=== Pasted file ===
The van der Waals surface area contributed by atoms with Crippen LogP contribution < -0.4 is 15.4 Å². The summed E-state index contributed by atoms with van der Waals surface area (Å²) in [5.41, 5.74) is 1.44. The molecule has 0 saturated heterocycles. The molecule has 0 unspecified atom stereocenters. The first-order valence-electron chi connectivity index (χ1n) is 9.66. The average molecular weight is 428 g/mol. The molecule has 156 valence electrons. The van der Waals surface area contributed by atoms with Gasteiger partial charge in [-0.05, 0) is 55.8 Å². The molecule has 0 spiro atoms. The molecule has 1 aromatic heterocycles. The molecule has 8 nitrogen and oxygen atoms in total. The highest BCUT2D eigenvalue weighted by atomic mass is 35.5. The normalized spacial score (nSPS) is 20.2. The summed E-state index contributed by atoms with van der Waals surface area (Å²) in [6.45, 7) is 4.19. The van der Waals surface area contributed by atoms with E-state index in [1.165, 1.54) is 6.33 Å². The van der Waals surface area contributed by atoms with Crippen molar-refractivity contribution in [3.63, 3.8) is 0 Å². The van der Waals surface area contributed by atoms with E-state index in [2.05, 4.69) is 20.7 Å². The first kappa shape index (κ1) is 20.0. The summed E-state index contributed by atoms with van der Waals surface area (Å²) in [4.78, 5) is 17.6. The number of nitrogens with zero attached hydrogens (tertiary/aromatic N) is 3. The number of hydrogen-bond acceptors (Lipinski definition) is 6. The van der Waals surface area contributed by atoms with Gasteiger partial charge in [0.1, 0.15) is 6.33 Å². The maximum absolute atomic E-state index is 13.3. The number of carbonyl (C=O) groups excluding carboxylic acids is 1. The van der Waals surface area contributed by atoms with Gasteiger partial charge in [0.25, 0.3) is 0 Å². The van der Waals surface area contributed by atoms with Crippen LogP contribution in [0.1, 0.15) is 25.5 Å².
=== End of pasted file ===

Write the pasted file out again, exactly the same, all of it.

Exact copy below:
The van der Waals surface area contributed by atoms with Crippen LogP contribution < -0.4 is 15.4 Å². The summed E-state index contributed by atoms with van der Waals surface area (Å²) in [5.41, 5.74) is 1.44. The molecule has 0 saturated heterocycles. The molecule has 0 unspecified atom stereocenters. The first-order valence-electron chi connectivity index (χ1n) is 9.66. The average molecular weight is 428 g/mol. The molecule has 156 valence electrons. The van der Waals surface area contributed by atoms with Gasteiger partial charge in [-0.05, 0) is 55.8 Å². The molecule has 0 spiro atoms. The molecule has 1 aromatic heterocycles. The molecule has 8 nitrogen and oxygen atoms in total. The highest BCUT2D eigenvalue weighted by atomic mass is 35.5. The normalized spacial score (nSPS) is 20.2. The summed E-state index contributed by atoms with van der Waals surface area (Å²) in [6.45, 7) is 4.19. The van der Waals surface area contributed by atoms with E-state index in [1.165, 1.54) is 6.33 Å². The van der Waals surface area contributed by atoms with Crippen molar-refractivity contribution in [3.63, 3.8) is 0 Å². The van der Waals surface area contributed by atoms with E-state index in [2.05, 4.69) is 20.7 Å². The first kappa shape index (κ1) is 20.0. The summed E-state index contributed by atoms with van der Waals surface area (Å²) in [4.78, 5) is 17.6. The number of nitrogens with zero attached hydrogens (tertiary/aromatic N) is 3. The number of hydrogen-bond acceptors (Lipinski definition) is 6. The van der Waals surface area contributed by atoms with Gasteiger partial charge in [0.1, 0.15) is 6.33 Å². The maximum absolute atomic E-state index is 13.3. The number of carbonyl (C=O) groups excluding carboxylic acids is 1. The van der Waals surface area contributed by atoms with Gasteiger partial charge in [0.25, 0.3) is 0 Å². The van der Waals surface area contributed by atoms with Crippen LogP contribution in [0.1, 0.15) is 25.5 Å².